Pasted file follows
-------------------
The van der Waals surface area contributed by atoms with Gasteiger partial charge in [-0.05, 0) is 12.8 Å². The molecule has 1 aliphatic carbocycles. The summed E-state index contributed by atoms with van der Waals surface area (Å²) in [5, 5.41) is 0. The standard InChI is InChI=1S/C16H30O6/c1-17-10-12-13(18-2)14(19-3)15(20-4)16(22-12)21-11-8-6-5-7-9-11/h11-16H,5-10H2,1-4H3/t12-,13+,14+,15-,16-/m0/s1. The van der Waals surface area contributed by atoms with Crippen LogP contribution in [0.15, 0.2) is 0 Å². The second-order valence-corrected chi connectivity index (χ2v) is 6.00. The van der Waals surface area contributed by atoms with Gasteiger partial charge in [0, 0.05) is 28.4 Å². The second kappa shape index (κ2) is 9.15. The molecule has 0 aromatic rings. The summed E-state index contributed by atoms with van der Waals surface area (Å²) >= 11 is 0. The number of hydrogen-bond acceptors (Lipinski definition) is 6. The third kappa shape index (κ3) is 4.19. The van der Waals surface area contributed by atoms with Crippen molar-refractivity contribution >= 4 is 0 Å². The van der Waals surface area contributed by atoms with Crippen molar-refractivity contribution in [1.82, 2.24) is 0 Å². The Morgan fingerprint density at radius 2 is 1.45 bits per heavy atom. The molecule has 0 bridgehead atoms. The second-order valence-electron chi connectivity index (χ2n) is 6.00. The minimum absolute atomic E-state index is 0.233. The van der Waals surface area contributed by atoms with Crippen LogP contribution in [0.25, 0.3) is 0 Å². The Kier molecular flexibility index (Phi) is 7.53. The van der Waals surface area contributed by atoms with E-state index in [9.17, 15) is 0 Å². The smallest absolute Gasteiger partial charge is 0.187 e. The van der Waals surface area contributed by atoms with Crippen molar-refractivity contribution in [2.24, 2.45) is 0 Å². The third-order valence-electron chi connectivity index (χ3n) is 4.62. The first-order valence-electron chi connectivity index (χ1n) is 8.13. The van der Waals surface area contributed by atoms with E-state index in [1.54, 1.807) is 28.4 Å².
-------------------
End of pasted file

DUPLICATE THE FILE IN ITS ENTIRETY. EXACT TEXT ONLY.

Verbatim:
The van der Waals surface area contributed by atoms with Gasteiger partial charge in [-0.05, 0) is 12.8 Å². The molecule has 1 aliphatic carbocycles. The summed E-state index contributed by atoms with van der Waals surface area (Å²) in [5, 5.41) is 0. The standard InChI is InChI=1S/C16H30O6/c1-17-10-12-13(18-2)14(19-3)15(20-4)16(22-12)21-11-8-6-5-7-9-11/h11-16H,5-10H2,1-4H3/t12-,13+,14+,15-,16-/m0/s1. The van der Waals surface area contributed by atoms with Crippen LogP contribution in [0.15, 0.2) is 0 Å². The second-order valence-corrected chi connectivity index (χ2v) is 6.00. The van der Waals surface area contributed by atoms with Gasteiger partial charge in [0, 0.05) is 28.4 Å². The second kappa shape index (κ2) is 9.15. The molecule has 0 aromatic rings. The summed E-state index contributed by atoms with van der Waals surface area (Å²) >= 11 is 0. The number of hydrogen-bond acceptors (Lipinski definition) is 6. The third kappa shape index (κ3) is 4.19. The van der Waals surface area contributed by atoms with Crippen molar-refractivity contribution >= 4 is 0 Å². The van der Waals surface area contributed by atoms with Crippen molar-refractivity contribution in [1.82, 2.24) is 0 Å². The Morgan fingerprint density at radius 2 is 1.45 bits per heavy atom. The molecule has 0 bridgehead atoms. The second-order valence-electron chi connectivity index (χ2n) is 6.00. The minimum absolute atomic E-state index is 0.233. The van der Waals surface area contributed by atoms with Crippen LogP contribution in [0.25, 0.3) is 0 Å². The Kier molecular flexibility index (Phi) is 7.53. The van der Waals surface area contributed by atoms with E-state index in [9.17, 15) is 0 Å². The smallest absolute Gasteiger partial charge is 0.187 e. The van der Waals surface area contributed by atoms with Crippen molar-refractivity contribution in [2.24, 2.45) is 0 Å². The third-order valence-electron chi connectivity index (χ3n) is 4.62. The first-order valence-electron chi connectivity index (χ1n) is 8.13. The van der Waals surface area contributed by atoms with E-state index in [1.54, 1.807) is 28.4 Å².